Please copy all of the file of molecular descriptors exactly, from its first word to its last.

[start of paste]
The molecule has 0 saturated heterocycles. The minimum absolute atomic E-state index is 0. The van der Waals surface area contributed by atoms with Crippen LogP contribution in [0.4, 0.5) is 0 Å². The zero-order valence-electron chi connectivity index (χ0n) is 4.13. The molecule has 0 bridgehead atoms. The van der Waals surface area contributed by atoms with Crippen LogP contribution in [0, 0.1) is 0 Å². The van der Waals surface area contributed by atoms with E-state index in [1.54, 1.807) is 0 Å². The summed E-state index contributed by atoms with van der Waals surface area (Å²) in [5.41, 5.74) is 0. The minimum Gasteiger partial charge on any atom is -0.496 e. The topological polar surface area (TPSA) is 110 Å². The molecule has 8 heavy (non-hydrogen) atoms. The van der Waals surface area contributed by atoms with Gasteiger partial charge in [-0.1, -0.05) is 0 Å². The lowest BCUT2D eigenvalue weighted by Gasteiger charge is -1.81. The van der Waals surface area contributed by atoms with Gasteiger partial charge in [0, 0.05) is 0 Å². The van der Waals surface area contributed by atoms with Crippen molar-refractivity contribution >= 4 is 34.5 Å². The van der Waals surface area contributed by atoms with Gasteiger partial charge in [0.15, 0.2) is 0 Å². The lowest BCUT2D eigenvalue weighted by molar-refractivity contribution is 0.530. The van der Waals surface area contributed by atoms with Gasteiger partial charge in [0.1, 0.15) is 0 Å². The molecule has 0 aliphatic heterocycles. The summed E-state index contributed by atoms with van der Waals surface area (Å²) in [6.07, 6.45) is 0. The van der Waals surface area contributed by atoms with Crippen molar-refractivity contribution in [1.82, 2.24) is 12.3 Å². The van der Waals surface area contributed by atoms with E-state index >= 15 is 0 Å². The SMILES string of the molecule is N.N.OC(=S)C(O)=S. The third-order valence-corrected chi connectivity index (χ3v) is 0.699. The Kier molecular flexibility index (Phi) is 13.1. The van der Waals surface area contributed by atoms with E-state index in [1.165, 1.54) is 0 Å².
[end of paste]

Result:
The molecule has 0 saturated heterocycles. The minimum absolute atomic E-state index is 0. The van der Waals surface area contributed by atoms with Crippen LogP contribution in [0.4, 0.5) is 0 Å². The zero-order valence-electron chi connectivity index (χ0n) is 4.13. The molecule has 0 bridgehead atoms. The van der Waals surface area contributed by atoms with Crippen LogP contribution in [0, 0.1) is 0 Å². The van der Waals surface area contributed by atoms with E-state index in [1.54, 1.807) is 0 Å². The summed E-state index contributed by atoms with van der Waals surface area (Å²) in [5.41, 5.74) is 0. The minimum Gasteiger partial charge on any atom is -0.496 e. The topological polar surface area (TPSA) is 110 Å². The molecule has 8 heavy (non-hydrogen) atoms. The van der Waals surface area contributed by atoms with Gasteiger partial charge in [-0.1, -0.05) is 0 Å². The lowest BCUT2D eigenvalue weighted by Gasteiger charge is -1.81. The van der Waals surface area contributed by atoms with Gasteiger partial charge in [0, 0.05) is 0 Å². The van der Waals surface area contributed by atoms with Crippen molar-refractivity contribution >= 4 is 34.5 Å². The van der Waals surface area contributed by atoms with Gasteiger partial charge in [0.15, 0.2) is 0 Å². The lowest BCUT2D eigenvalue weighted by molar-refractivity contribution is 0.530. The van der Waals surface area contributed by atoms with Gasteiger partial charge in [0.1, 0.15) is 0 Å². The molecule has 0 aliphatic heterocycles. The summed E-state index contributed by atoms with van der Waals surface area (Å²) in [6.07, 6.45) is 0. The van der Waals surface area contributed by atoms with Crippen molar-refractivity contribution in [1.82, 2.24) is 12.3 Å². The van der Waals surface area contributed by atoms with E-state index >= 15 is 0 Å². The SMILES string of the molecule is N.N.OC(=S)C(O)=S. The third-order valence-corrected chi connectivity index (χ3v) is 0.699. The Kier molecular flexibility index (Phi) is 13.1. The van der Waals surface area contributed by atoms with E-state index in [1.165, 1.54) is 0 Å².